Pietro Gradenigo

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Pietro Gradenigo's coat of arms

Pietro Gradenigo (1251 – 13 August 1311) was the 49th Doge of Venice, reigning from 1289 to his death.

When he was elected Doge, he was serving as the podestà of Koper / Capodistria in Istria. Venice suffered a serious blow with the fall of Acre, the last Crusader stronghold in the Holy Land, to the Mamluks of Egypt in 1291. A war between Venice and Genoa began in 1294, and Venice sustained some serious losses: it lost a naval battle, its possessions in Crete were pillaged and the Byzantine emperor, Andronikos II, arrested many Venetians in Constantinople. In response, the Venetian fleet sacked Galata and threatened the imperial palace of Blachernae, but in 1298 they lost again - this time at Curzola. Eventually, in 1299 the two republics signed a peace treaty.

Doge Gradenigo was responsible for the so-called Serrata del Maggior Consiglio, the Locking of the Great Council of Venice. This new law, passed in February 1297, restricted membership of the future Councils only to the descendants of those nobles who were its members between 1293 and 1297. This move created a virtually oligarchic system, disenfranchising a great majority of the citizens and provoking some unrest.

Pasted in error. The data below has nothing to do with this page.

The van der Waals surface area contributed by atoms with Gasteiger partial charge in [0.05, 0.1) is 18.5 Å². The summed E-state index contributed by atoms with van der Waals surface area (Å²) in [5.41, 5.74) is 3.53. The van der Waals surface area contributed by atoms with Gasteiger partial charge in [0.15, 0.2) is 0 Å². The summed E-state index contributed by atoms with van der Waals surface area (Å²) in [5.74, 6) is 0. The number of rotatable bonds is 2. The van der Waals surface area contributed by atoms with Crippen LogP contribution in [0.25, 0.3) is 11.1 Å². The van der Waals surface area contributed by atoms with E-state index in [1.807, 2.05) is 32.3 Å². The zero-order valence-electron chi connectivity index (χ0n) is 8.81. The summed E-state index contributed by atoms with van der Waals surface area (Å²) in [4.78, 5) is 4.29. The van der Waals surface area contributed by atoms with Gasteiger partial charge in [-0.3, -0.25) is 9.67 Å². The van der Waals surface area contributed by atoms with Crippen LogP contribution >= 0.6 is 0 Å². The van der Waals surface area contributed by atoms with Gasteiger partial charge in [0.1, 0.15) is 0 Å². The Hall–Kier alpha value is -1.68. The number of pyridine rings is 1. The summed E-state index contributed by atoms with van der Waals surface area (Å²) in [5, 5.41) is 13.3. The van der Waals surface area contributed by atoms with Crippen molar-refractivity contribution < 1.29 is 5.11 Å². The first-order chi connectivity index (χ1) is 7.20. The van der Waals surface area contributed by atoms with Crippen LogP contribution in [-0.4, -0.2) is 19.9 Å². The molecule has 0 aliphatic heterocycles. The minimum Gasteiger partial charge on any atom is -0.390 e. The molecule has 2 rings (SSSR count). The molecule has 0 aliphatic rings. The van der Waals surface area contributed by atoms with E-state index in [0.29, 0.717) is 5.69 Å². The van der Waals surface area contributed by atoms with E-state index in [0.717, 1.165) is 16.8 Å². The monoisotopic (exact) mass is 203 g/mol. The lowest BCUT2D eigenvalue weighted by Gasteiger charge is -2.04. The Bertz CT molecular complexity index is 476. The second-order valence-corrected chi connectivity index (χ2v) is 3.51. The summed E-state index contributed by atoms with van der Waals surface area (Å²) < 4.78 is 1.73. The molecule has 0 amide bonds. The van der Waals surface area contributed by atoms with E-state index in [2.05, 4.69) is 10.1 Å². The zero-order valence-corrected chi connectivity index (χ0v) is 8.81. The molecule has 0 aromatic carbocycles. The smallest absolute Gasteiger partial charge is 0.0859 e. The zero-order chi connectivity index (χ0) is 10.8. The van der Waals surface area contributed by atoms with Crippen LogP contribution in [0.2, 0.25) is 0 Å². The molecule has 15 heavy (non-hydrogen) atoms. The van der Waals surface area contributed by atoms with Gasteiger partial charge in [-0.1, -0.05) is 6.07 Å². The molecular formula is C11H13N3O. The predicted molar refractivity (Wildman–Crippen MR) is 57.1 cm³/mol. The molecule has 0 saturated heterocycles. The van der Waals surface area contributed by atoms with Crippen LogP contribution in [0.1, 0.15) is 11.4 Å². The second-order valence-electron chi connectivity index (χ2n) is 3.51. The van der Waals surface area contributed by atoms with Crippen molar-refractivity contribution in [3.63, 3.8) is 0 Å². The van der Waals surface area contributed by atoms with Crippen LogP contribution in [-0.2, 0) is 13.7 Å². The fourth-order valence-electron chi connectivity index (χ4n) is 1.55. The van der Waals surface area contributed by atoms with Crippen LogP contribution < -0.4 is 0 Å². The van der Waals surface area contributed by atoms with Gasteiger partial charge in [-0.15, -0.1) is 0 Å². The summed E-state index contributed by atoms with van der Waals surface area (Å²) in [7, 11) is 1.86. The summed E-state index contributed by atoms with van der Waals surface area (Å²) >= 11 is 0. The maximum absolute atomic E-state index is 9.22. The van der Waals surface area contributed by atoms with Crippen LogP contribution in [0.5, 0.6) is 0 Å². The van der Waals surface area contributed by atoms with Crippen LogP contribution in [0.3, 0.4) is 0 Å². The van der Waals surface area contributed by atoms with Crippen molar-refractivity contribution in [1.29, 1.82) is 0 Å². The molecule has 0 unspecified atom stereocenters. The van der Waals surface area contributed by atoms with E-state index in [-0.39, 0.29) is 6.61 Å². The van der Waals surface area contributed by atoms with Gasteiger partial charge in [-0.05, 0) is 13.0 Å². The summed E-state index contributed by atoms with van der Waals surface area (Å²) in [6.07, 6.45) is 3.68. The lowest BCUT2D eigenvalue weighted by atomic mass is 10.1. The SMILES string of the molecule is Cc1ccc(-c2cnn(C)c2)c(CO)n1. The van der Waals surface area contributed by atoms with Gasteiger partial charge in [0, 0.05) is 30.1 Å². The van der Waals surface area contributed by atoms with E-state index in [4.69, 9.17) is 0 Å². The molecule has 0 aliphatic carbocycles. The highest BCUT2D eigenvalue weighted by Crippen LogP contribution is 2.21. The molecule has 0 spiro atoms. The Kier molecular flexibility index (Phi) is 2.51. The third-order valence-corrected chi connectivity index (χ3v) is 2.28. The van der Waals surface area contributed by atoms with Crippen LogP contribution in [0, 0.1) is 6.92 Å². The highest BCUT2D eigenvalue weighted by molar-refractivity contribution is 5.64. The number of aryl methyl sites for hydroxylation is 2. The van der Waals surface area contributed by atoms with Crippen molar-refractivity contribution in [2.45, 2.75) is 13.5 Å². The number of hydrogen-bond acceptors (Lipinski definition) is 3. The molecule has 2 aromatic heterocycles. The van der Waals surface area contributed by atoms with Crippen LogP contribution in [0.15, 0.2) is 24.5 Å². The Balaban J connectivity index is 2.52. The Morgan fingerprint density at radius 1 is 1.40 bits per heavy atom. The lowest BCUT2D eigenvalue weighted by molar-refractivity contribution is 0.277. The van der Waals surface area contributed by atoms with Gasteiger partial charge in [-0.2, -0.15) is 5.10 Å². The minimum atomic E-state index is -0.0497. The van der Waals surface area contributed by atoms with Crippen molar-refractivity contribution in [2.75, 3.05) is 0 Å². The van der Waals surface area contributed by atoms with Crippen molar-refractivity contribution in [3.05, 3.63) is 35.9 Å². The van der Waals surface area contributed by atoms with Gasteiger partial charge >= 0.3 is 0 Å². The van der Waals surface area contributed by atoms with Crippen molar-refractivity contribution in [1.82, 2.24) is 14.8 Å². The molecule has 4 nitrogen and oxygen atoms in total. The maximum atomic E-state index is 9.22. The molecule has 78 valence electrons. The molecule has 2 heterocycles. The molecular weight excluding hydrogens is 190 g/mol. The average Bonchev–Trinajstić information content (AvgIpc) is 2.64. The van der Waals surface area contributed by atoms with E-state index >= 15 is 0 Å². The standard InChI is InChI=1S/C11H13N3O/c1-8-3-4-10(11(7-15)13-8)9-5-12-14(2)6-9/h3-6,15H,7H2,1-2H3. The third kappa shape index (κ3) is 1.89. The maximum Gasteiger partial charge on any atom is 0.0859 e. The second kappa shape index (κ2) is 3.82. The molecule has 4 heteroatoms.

In 1308, during Gradenigo's reign as doge, Venice became involved in war with the Papacy over the control of Ferrara and on 27 March 1309 the Republic was excommunicated by Pope Clement V, barring all Christians from trading with Venice. The Doge's policy, seen by many as disastrous, led to a plot to depose him and the Great Council, led by Bajamonte Tiepolo and other members of the aristocratic families. On 15 June 1310, the coup failed and its leaders were severely punished. Tiepolo's plot led to the creation of the Council of Ten, initially as a temporary institution, which later evolved into the permanent body which in reality governed the Republic.

On 13 August 1311, Gradenigo died, and, since Venice was under interdict and the religious ceremonies could not be held, he was buried in an unmarked grave on Murano.[1]

He was married first to Tomasina Morosini (with whom he had a daughter, Anna, wife of Jacopo I da Carrara) and then to Agnese Zantani.[2]


  1. A History of Venice by John Julius Norwich, Penguin Books (page 200)
  2. Staley, Edgcumbe: The dogaressas of Venice : The wives of the doges. London : T. W. Laurie
Political offices
Preceded by
Giovanni Dandolo
Doge of Venice
Succeeded by
Marino Zorzi